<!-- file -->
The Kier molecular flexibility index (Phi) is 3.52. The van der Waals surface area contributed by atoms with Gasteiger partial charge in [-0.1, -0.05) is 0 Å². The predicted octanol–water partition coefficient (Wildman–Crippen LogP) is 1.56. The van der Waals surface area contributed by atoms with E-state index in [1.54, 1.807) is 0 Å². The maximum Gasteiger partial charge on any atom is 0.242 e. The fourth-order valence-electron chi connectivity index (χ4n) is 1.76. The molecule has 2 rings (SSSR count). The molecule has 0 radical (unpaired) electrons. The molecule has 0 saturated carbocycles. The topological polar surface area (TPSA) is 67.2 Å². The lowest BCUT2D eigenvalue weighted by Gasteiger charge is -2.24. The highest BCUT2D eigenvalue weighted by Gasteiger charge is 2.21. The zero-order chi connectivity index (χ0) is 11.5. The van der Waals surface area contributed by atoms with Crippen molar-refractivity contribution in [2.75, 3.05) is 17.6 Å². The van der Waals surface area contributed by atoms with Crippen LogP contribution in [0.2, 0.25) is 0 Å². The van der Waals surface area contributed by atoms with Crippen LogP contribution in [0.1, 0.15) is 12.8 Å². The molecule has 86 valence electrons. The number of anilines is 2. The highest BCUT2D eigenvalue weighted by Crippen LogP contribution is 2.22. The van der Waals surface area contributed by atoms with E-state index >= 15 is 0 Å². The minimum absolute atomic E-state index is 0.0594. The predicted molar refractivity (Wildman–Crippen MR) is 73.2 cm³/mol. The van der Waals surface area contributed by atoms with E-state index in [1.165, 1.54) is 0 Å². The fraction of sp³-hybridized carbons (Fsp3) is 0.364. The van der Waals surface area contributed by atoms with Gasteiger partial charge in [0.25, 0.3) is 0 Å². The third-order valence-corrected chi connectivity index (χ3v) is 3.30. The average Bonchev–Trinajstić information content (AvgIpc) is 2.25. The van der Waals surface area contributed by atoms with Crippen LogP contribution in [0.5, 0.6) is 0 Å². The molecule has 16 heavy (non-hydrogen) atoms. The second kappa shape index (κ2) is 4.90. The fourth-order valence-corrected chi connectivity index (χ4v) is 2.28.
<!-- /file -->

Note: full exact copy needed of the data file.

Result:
The Kier molecular flexibility index (Phi) is 3.52. The van der Waals surface area contributed by atoms with Gasteiger partial charge in [-0.1, -0.05) is 0 Å². The predicted octanol–water partition coefficient (Wildman–Crippen LogP) is 1.56. The van der Waals surface area contributed by atoms with E-state index in [1.54, 1.807) is 0 Å². The maximum Gasteiger partial charge on any atom is 0.242 e. The fourth-order valence-electron chi connectivity index (χ4n) is 1.76. The molecule has 2 rings (SSSR count). The molecule has 0 radical (unpaired) electrons. The molecule has 0 saturated carbocycles. The topological polar surface area (TPSA) is 67.2 Å². The lowest BCUT2D eigenvalue weighted by Gasteiger charge is -2.24. The highest BCUT2D eigenvalue weighted by Gasteiger charge is 2.21. The zero-order chi connectivity index (χ0) is 11.5. The van der Waals surface area contributed by atoms with Crippen molar-refractivity contribution in [2.75, 3.05) is 17.6 Å². The van der Waals surface area contributed by atoms with Crippen LogP contribution in [0.2, 0.25) is 0 Å². The van der Waals surface area contributed by atoms with Crippen LogP contribution in [0.1, 0.15) is 12.8 Å². The molecule has 86 valence electrons. The number of anilines is 2. The highest BCUT2D eigenvalue weighted by Crippen LogP contribution is 2.22. The van der Waals surface area contributed by atoms with E-state index >= 15 is 0 Å². The minimum absolute atomic E-state index is 0.0594. The predicted molar refractivity (Wildman–Crippen MR) is 73.2 cm³/mol. The van der Waals surface area contributed by atoms with E-state index in [1.165, 1.54) is 0 Å². The fraction of sp³-hybridized carbons (Fsp3) is 0.364. The van der Waals surface area contributed by atoms with Gasteiger partial charge in [0.25, 0.3) is 0 Å². The third-order valence-corrected chi connectivity index (χ3v) is 3.30. The average Bonchev–Trinajstić information content (AvgIpc) is 2.25. The van der Waals surface area contributed by atoms with Crippen LogP contribution in [0.5, 0.6) is 0 Å². The molecule has 16 heavy (non-hydrogen) atoms. The second kappa shape index (κ2) is 4.90. The fourth-order valence-corrected chi connectivity index (χ4v) is 2.28.